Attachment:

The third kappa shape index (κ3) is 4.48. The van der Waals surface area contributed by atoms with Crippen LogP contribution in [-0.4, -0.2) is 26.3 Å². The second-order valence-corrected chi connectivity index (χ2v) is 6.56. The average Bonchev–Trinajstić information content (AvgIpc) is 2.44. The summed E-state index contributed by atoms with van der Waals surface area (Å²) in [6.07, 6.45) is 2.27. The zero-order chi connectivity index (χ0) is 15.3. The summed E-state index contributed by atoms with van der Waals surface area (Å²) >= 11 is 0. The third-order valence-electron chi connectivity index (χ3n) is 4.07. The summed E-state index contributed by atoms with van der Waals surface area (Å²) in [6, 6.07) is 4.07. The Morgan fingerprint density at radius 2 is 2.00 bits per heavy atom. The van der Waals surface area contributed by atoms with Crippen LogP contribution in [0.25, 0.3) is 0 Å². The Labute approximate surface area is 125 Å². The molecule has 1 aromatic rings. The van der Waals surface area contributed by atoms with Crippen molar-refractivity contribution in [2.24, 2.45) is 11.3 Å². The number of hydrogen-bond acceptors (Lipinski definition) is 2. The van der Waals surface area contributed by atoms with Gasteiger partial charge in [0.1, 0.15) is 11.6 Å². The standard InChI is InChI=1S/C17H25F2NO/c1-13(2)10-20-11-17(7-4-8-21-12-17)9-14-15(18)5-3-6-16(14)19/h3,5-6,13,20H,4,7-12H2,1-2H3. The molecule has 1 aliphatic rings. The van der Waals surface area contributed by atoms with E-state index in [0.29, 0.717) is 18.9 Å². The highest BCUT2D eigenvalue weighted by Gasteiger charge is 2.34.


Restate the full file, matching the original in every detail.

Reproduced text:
The third kappa shape index (κ3) is 4.48. The van der Waals surface area contributed by atoms with Crippen LogP contribution in [-0.4, -0.2) is 26.3 Å². The second-order valence-corrected chi connectivity index (χ2v) is 6.56. The average Bonchev–Trinajstić information content (AvgIpc) is 2.44. The summed E-state index contributed by atoms with van der Waals surface area (Å²) in [6.07, 6.45) is 2.27. The zero-order chi connectivity index (χ0) is 15.3. The summed E-state index contributed by atoms with van der Waals surface area (Å²) >= 11 is 0. The third-order valence-electron chi connectivity index (χ3n) is 4.07. The summed E-state index contributed by atoms with van der Waals surface area (Å²) in [6, 6.07) is 4.07. The Morgan fingerprint density at radius 2 is 2.00 bits per heavy atom. The van der Waals surface area contributed by atoms with Crippen LogP contribution in [0.25, 0.3) is 0 Å². The Labute approximate surface area is 125 Å². The molecule has 1 aromatic rings. The van der Waals surface area contributed by atoms with Crippen molar-refractivity contribution in [2.24, 2.45) is 11.3 Å². The number of hydrogen-bond acceptors (Lipinski definition) is 2. The van der Waals surface area contributed by atoms with Gasteiger partial charge in [0.1, 0.15) is 11.6 Å². The standard InChI is InChI=1S/C17H25F2NO/c1-13(2)10-20-11-17(7-4-8-21-12-17)9-14-15(18)5-3-6-16(14)19/h3,5-6,13,20H,4,7-12H2,1-2H3. The molecule has 1 aliphatic rings. The van der Waals surface area contributed by atoms with E-state index in [0.29, 0.717) is 18.9 Å². The highest BCUT2D eigenvalue weighted by Gasteiger charge is 2.34.